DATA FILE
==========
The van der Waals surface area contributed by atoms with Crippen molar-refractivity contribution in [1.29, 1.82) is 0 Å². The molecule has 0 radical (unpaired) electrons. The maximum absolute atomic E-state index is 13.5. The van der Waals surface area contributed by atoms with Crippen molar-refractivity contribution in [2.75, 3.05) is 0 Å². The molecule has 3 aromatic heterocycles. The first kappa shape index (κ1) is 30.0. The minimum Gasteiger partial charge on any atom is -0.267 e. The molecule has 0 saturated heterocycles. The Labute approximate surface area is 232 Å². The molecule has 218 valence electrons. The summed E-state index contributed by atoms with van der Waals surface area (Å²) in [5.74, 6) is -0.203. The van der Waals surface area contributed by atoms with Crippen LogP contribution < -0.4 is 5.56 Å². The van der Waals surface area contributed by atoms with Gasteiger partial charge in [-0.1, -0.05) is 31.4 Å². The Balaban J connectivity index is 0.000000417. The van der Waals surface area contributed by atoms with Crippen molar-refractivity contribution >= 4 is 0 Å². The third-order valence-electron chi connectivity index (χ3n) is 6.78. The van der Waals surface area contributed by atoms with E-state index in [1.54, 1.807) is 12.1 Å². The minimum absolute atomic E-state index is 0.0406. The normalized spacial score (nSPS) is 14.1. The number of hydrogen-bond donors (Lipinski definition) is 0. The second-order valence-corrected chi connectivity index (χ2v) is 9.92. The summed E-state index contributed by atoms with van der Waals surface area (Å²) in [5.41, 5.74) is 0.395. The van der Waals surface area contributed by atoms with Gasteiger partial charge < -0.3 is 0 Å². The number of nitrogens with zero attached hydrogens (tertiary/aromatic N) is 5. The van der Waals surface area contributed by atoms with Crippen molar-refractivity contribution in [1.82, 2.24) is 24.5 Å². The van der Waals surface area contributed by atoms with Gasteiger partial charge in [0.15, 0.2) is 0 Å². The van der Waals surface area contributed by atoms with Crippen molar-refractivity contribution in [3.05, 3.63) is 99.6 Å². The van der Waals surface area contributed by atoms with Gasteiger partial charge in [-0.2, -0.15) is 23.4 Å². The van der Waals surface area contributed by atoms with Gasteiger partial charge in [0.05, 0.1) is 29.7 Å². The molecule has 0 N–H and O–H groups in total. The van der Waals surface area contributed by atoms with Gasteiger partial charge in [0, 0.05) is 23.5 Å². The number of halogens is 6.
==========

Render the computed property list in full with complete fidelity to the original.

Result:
The van der Waals surface area contributed by atoms with Crippen molar-refractivity contribution in [1.29, 1.82) is 0 Å². The molecule has 0 radical (unpaired) electrons. The maximum absolute atomic E-state index is 13.5. The van der Waals surface area contributed by atoms with Crippen molar-refractivity contribution in [2.75, 3.05) is 0 Å². The molecule has 3 aromatic heterocycles. The first kappa shape index (κ1) is 30.0. The minimum Gasteiger partial charge on any atom is -0.267 e. The molecule has 0 saturated heterocycles. The Labute approximate surface area is 232 Å². The molecule has 218 valence electrons. The summed E-state index contributed by atoms with van der Waals surface area (Å²) in [5.74, 6) is -0.203. The van der Waals surface area contributed by atoms with Crippen LogP contribution < -0.4 is 5.56 Å². The van der Waals surface area contributed by atoms with Gasteiger partial charge in [-0.1, -0.05) is 31.4 Å². The Balaban J connectivity index is 0.000000417. The van der Waals surface area contributed by atoms with Crippen molar-refractivity contribution >= 4 is 0 Å². The third-order valence-electron chi connectivity index (χ3n) is 6.78. The van der Waals surface area contributed by atoms with E-state index in [1.54, 1.807) is 12.1 Å². The minimum absolute atomic E-state index is 0.0406. The normalized spacial score (nSPS) is 14.1. The number of hydrogen-bond donors (Lipinski definition) is 0. The second-order valence-corrected chi connectivity index (χ2v) is 9.92. The summed E-state index contributed by atoms with van der Waals surface area (Å²) in [5.41, 5.74) is 0.395. The van der Waals surface area contributed by atoms with Gasteiger partial charge < -0.3 is 0 Å². The number of nitrogens with zero attached hydrogens (tertiary/aromatic N) is 5. The van der Waals surface area contributed by atoms with Crippen molar-refractivity contribution in [1.82, 2.24) is 24.5 Å². The van der Waals surface area contributed by atoms with Gasteiger partial charge in [0.15, 0.2) is 0 Å². The van der Waals surface area contributed by atoms with Crippen molar-refractivity contribution in [3.05, 3.63) is 99.6 Å². The van der Waals surface area contributed by atoms with Gasteiger partial charge in [-0.2, -0.15) is 23.4 Å². The van der Waals surface area contributed by atoms with Gasteiger partial charge in [0.05, 0.1) is 29.7 Å². The molecule has 0 N–H and O–H groups in total. The van der Waals surface area contributed by atoms with Gasteiger partial charge in [0, 0.05) is 23.5 Å². The number of halogens is 6.